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President Robert Mugabe yesterday disclosed that at least 9 000 people have lost their jobs since the controversial Supreme Court ruling that gave employers the leeway to terminate contracts after giving three months’ notice.
Mugabe told delegates at the inaugural Small To Medium Enterprises International Expo in Harare that labour laws will be reviewed because the ruling had “created problems for people”.
“If the law is going to create problems for the people, that law must be amended,” he said.
“We do not want to see people on the streets and do not like people being fired from work. We are going to look at the law because the law is an ass.”
Mugabe said although most companies were in distress and had found a suitable legal way to cut labour expenses, caution had to be exercised in doing so.
Companies have laid off hundreds of workers in the aftermath of the Supreme Court ruling a fortnight ago that gave employers a cheaper alternative to retrenchments.
Vice-President Emmerson Mnangagwa also told the National Assembly yesterday that government was exploring a “faster way” of dealing with the crisis.
He said Labour minister Prisca Mupfumira was seized with the matter, but did not elaborate.
“If the minister was here, probably she could have told you of a legal way which is fast, that’s what you are asking, which we are pursuing to solve the issue,” he said.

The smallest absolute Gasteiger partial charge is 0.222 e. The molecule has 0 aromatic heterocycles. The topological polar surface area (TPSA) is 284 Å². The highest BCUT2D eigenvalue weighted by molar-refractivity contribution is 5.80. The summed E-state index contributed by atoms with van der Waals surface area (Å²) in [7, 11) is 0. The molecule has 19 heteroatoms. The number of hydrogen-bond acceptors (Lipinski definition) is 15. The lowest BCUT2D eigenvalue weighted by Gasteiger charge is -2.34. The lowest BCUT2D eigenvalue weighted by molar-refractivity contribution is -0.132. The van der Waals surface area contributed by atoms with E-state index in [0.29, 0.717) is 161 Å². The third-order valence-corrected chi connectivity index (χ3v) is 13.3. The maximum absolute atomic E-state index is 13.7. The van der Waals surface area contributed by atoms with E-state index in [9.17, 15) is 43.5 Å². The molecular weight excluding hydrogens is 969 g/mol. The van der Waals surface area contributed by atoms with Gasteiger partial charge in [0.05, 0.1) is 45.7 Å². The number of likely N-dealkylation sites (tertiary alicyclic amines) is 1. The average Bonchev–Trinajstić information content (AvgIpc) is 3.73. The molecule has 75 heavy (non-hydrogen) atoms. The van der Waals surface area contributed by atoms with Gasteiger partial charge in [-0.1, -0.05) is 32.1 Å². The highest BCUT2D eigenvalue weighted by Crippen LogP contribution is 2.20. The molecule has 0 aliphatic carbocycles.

“But I can tell you that indeed we are seized with the matter and we are at an advanced stage in the process.”
However, Mnangagwa said Mugabe would not use the presidential powers to stop the job losses.
In Gweru, Industry minister Mike Bimha told the ongoing Confederation of Zimbabwe Industries annual congress that the massive job cuts after the ruling were a sign the labour laws were affecting business operations.
“Since the Supreme Court judgment a lot has happened and we have seen many companies sacking workers,” he said.
“To me, it is a reflection that we had taken too long to reform our Labour Act and that such laws are rigid and not flexible for business.”
Bimha said many companies were collapsing because they were failing to sustain labour costs.
“In some instances you have a company going down and you have a scenario where workers who are retrenched are being awarded hefty packages,” he said. “Where does the money come from? There should be flexibility when things are going down.”
The minister said the government had the responsibility to make sure that workers were not victimised.
Before the Supreme Court ruling, companies were retrenching in droves as they tried to stay afloat amid the collapse of the economy. By Tatira Zwinoira/Xolisani Ncube/Stephen Chadenga. source-newsday
photo-Furious Mugabe-Daily Mail